- What Is It?
Facts you should know about myofascial pain syndrome
- Muscle pain, tenderness, and spasm are characteristics of myofascial pain syndrome.
- Myofascial pain syndrome typically affects muscle in asymmetric areas of the body.
- The precise cause of myofascial pain syndrome is not known.
- Myofascial pain syndrome leads to localized pain in the muscle tissue.
- Poor sleep, fatigue, and stiffness are common in myofascial pain syndrome.
- Myofascial pain syndrome is simply diagnosed based on the areas of complaints of muscle pain and associated tenderness upon examination.
- Patients have the best prognosis when one physician oversees a multifaceted treatment approach and monitors the response to various therapies.
What is myofascial pain syndrome?
Myofascial pain syndrome is characterized by muscle pain, tenderness, and spasm. Myofascial pain syndrome usually involves muscle in body areas that are asymmetric or focal, whereas fibromyalgia is typically a diffuse and symmetric muscle pain syndrome that involves both sides of the body.
What are causes and risk factors for myofascial pain syndrome?
The cause of myofascial pain syndrome is unknown. Nevertheless, prior injury, poor sleep patterns, stressful life situations, and depression are common underlying conditions that may play a role in inciting and exacerbating myofascial pain syndrome. It is currently felt that risk factors such as these may lead to a change in the ability of the brain to properly process pain perception (referred to as central pain processing).
What are myofascial pain syndrome symptoms and signs?
Myofascial pain syndrome causes localized muscle pain. Affected muscles cause the following:
- neck pain,
- upper back pain, and
- lower back pain, generally affecting one side of the body or one side of the body much more than the other.
- There is commonly tenderness and spasm in the painful areas and there may be tenderness in areas that are not feeling chronic pain.
It is also common for patients with myofascial pain syndrome to have poor sleep patterns with decreased recovery sleep (non-rapid-eye movement sleep). This is associated with awakening feeling unrested and daytime fatigue. Stiffness after inactivity is common.
What specialties of doctors treat myofascial pain syndrome?
Myofascial pain syndrome is commonly treated by primary-care physicians, including family medicine doctors, general practitioners, and internists. Other physicians who treat myofascial pain syndrome include physiatrists, orthopedists, and rheumatologists.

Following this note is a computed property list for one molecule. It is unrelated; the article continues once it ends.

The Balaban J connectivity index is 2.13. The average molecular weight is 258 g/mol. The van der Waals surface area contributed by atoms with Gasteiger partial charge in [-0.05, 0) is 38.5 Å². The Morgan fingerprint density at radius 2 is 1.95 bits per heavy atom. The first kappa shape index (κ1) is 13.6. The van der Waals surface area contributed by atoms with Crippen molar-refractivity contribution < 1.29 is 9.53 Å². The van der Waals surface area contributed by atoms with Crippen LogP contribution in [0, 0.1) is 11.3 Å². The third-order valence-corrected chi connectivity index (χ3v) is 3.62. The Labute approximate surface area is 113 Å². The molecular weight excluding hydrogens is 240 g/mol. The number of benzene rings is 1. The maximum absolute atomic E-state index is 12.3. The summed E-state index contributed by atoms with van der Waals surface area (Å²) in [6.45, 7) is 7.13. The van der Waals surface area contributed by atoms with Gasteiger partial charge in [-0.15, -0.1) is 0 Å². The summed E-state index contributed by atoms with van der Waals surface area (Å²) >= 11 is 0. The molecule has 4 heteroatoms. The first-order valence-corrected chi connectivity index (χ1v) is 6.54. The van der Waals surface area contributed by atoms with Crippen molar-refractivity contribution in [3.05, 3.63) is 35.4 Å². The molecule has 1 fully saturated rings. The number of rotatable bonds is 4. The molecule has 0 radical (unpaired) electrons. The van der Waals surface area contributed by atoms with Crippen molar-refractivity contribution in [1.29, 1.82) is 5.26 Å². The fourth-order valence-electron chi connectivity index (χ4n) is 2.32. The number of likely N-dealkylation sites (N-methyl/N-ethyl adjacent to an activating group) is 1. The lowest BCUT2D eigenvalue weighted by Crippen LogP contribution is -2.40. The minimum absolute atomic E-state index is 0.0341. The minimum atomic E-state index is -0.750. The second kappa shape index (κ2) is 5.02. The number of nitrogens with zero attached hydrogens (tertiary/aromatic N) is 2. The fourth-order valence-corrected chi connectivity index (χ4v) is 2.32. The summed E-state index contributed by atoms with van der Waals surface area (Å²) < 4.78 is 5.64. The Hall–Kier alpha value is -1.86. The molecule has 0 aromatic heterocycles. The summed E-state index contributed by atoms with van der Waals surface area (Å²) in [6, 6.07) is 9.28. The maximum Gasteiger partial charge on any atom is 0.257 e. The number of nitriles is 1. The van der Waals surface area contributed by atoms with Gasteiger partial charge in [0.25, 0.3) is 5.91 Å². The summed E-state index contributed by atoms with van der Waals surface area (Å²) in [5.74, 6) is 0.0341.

How do health care professionals diagnose myofascial pain syndrome?
Physicians diagnose myofascial pain syndrome based on the areas of complaints of muscle pain and associated tenderness during a physical examination. Extensive laboratory testing is usually unnecessary. There are no appearance changes (redness, warmth, swelling, etc.) in areas of involvement. The appearance is the same as similar areas on the other side of the body. The widespread, diffuse body involvement that is typical of fibromyalgia is not present.
What is the treatment for myofascial pain syndrome?
Optimal treatment of myofascial pain syndrome can be a multifaceted approach. This can include education of the patient,
- stress reduction,
- stretching and exercise programs as well as physical therapy rehabilitation,
- sleep improvement, and
- medications all best organized by a single physician who tailors the therapies over time by customizing them for the individual patient.
Medications used to treat myofascial pain syndrome can be directed toward various features of the individual's condition and may be used temporarily or longer term. Often trials of medications are used to find the best treatment for the particular patient. For example, trazodone (Serzone) or amitriptyline (Elavil) may be used at bedtime to improve sleep as well as relieve pain; cyclobenzaprine (Flexeril) or orphenadrine (Norflex) can be used at bedtime to relax muscles and to aid sleep; and antidepressants such as sertraline (Zoloft), fluoxetine (Prozac), duloxetine (Cymbalta) can be used to help control pain as can gabapentin (Neurontin) and pregabalin (Lyrica).
What is the prognosis of myofascial pain syndrome?
Myofascial pain syndrome can resolve with ideal treatment regimens. However, many patients with myofascial pain syndrome have symptoms for years. Outcomes are best when a multifaceted treatment approach is guided by a single physician who is monitoring the response to various therapies employed.
Is it possible to prevent myofascial pain syndrome?
While myofascial pain syndrome cannot be prevented, it is certainly possible to avoid factors that make the condition worse. This includes avoiding reinjury, minimizing stress, maximizing optimal sleep, and treating any underlying depression.